The Angelina County & Cities Health District reported 42 new cases and 37 new probable cases of COVID-19 on Monday.
The health district last updated the number of cases on Thursday.
The new cases bring the cumulative number of positive tests in Angelina County to 3,024 and the total active cases to 538, including those reported by the Diboll Prison Unit and the Rufus H. Duncan Geriatric Prison Facility in Diboll, as well as the probable cases listed by the health district.
Health district director Sharon Shaw believes the probables should be considered positives because they’re treated the same way: People are encouraged to follow the same quarantine guidelines and given the same regimen, she said.
The state does not include probables when reporting active cases, so their active cases are lower than would be considered active in Angelina County by the health district.
The health district reported 2,205 positive tests and 434 probable cases of COVID-19 in Angelina County on Monday. The health district did not list recoveries; Shaw said it’s not feasible to calculate that on a local level.
“The Texas Department of State Health Services uses a formula to calculate recoveries,” she said. “The state does not add probable cases to the total positive list. The state also has all the death data. We do not currently have access to the death data, so we don’t know who has died. We will never have the same rate calculated as compared to the state.”
The Texas Department of State Health Services reported 2,189 positive cases, 83 fatalities, 2,012 recoveries and 94 active cases in the county on Monday.
The Southeast Texas Regional Advisory Council said COVID-19 patients take up 16% of general and intensive care unit beds. They listed no confirmed cases of COVID-19 in the ICU and no suspected cases. It also lists 26 confirmed cases in general isolation at local hospitals with no suspected cases.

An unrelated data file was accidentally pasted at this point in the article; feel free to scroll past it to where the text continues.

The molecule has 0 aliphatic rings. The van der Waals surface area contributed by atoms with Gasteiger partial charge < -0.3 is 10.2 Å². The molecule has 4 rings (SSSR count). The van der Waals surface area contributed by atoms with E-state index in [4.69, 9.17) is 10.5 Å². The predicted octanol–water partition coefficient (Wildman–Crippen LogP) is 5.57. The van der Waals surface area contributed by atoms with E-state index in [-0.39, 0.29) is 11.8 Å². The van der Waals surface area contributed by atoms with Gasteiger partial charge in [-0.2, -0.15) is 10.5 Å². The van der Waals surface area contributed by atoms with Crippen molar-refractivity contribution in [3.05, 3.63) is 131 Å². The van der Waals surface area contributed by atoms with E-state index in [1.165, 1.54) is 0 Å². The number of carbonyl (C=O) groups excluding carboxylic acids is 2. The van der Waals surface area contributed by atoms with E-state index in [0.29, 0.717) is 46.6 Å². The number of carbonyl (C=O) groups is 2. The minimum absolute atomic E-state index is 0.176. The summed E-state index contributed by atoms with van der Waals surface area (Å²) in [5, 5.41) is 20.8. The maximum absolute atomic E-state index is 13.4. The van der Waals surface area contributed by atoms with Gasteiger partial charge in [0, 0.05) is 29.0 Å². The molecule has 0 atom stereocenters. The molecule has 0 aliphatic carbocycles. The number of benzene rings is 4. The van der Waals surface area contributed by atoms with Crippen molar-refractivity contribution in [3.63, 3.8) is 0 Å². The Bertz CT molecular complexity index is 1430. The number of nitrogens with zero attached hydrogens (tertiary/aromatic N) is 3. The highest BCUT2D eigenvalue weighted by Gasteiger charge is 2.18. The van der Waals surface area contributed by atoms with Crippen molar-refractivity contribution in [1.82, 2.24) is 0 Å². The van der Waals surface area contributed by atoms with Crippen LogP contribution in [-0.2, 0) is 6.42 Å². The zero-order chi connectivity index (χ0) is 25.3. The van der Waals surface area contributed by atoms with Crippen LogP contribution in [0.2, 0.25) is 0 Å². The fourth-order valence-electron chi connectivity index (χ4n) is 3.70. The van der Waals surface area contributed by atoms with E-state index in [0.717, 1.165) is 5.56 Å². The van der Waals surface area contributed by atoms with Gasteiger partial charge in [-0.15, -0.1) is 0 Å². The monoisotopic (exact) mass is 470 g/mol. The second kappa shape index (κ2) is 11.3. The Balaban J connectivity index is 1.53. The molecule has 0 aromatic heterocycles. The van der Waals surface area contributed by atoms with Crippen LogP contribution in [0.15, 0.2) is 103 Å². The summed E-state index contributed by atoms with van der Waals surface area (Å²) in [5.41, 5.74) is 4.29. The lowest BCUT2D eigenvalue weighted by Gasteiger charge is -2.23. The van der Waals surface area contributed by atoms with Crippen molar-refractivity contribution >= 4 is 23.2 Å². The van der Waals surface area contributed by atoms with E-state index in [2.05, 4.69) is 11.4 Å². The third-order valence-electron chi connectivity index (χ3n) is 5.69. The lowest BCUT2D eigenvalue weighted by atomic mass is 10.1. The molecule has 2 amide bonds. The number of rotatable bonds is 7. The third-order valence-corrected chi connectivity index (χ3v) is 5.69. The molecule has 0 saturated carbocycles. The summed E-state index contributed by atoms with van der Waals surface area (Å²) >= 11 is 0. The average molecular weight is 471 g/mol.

There are three COVID patients being ventilated and 14 available.
The SETRAC data showed a general decline in hospitalized cases from late July and early August but those have begun to increase again from the early September lows.
The Texas Department of Criminal Justice reported one active offender case, 257 recovered offender cases, nine active employee cases and 45 recovered employee cases in the Duncan facility on Monday. One offender is in medical isolation.
The TDCJ also reported 20 deaths at the Duncan Unit.
The department also reported one active offender case and 40 recovered offender cases in the Diboll Prison Unit. It lists no active employee cases and 15 recovered employee cases. No one is one medical restriction or isolation and the unit is no longer on lockdown.
Starting Sept. 9, the state also began requiring school districts to file weekly reports on new COVID-19 cases among students, teachers and staff. The Texas Education Agency and DSHS will collect and update the data, which will be published and sorted by district.
That data shows 5,725 cumulative positive student cases and 4,132 positive staff cases.
Lufkin ISD rolled out an online daily COVID-19 tracking dashboard. The dashboard will be updated daily with the numbers of students and staff who are currently quarantined or reported positive for the coronavirus and can be accessed at sites.google.com/lufkinisd.org/covid-tracking/home.
There were two new positive cases among students and none among staff on Monday. There were 146 students and 14 staff members in isolation or under quarantine.
Statewide, the DSHS on Tuesday reported 769,303 positive cases, 16,033 deaths, an estimated 683,700 recoveries and an estimated 71,074 active cases. Its dashboard also reported 2,192 new daily cases and 8 new deaths Monday. A total of 6,571,677 molecular tests had been conducted as of Monday.
The true number of cases statewide is likely higher because many haven’t been tested and studies suggest people can be infected and not feel sick, according to the Associated Press.
For most people, the coronavirus causes mild or moderate symptoms, such as fever and cough that clear up in two to three weeks. For some, especially older adults and people with existing health problems, it can cause more severe illness, including pneumonia, and be fatal.